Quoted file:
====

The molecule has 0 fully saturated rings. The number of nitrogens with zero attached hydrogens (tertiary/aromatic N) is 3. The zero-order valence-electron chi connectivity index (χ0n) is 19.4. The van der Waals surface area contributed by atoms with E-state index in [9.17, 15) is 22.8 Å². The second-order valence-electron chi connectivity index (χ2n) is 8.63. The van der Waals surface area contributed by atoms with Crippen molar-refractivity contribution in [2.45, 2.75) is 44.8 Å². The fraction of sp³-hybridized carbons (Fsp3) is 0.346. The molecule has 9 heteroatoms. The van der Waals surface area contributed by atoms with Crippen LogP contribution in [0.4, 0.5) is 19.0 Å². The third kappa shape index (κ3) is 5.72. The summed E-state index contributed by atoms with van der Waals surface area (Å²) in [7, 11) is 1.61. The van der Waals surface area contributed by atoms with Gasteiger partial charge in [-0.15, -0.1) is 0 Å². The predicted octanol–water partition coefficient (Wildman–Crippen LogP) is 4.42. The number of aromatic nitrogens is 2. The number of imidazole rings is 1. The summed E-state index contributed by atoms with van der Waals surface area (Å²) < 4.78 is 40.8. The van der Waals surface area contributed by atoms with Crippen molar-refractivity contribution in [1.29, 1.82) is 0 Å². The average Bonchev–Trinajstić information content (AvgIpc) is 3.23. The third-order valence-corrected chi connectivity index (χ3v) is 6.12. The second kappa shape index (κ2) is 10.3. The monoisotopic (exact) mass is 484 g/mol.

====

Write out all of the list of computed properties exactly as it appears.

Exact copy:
The molecule has 0 fully saturated rings. The number of nitrogens with zero attached hydrogens (tertiary/aromatic N) is 3. The zero-order valence-electron chi connectivity index (χ0n) is 19.4. The van der Waals surface area contributed by atoms with E-state index in [9.17, 15) is 22.8 Å². The second-order valence-electron chi connectivity index (χ2n) is 8.63. The van der Waals surface area contributed by atoms with Crippen molar-refractivity contribution in [2.45, 2.75) is 44.8 Å². The fraction of sp³-hybridized carbons (Fsp3) is 0.346. The molecule has 9 heteroatoms. The van der Waals surface area contributed by atoms with Crippen LogP contribution in [0.4, 0.5) is 19.0 Å². The third kappa shape index (κ3) is 5.72. The summed E-state index contributed by atoms with van der Waals surface area (Å²) in [7, 11) is 1.61. The van der Waals surface area contributed by atoms with Gasteiger partial charge in [-0.15, -0.1) is 0 Å². The predicted octanol–water partition coefficient (Wildman–Crippen LogP) is 4.42. The number of aromatic nitrogens is 2. The number of imidazole rings is 1. The summed E-state index contributed by atoms with van der Waals surface area (Å²) < 4.78 is 40.8. The van der Waals surface area contributed by atoms with Crippen molar-refractivity contribution in [1.29, 1.82) is 0 Å². The average Bonchev–Trinajstić information content (AvgIpc) is 3.23. The third-order valence-corrected chi connectivity index (χ3v) is 6.12. The second kappa shape index (κ2) is 10.3. The monoisotopic (exact) mass is 484 g/mol.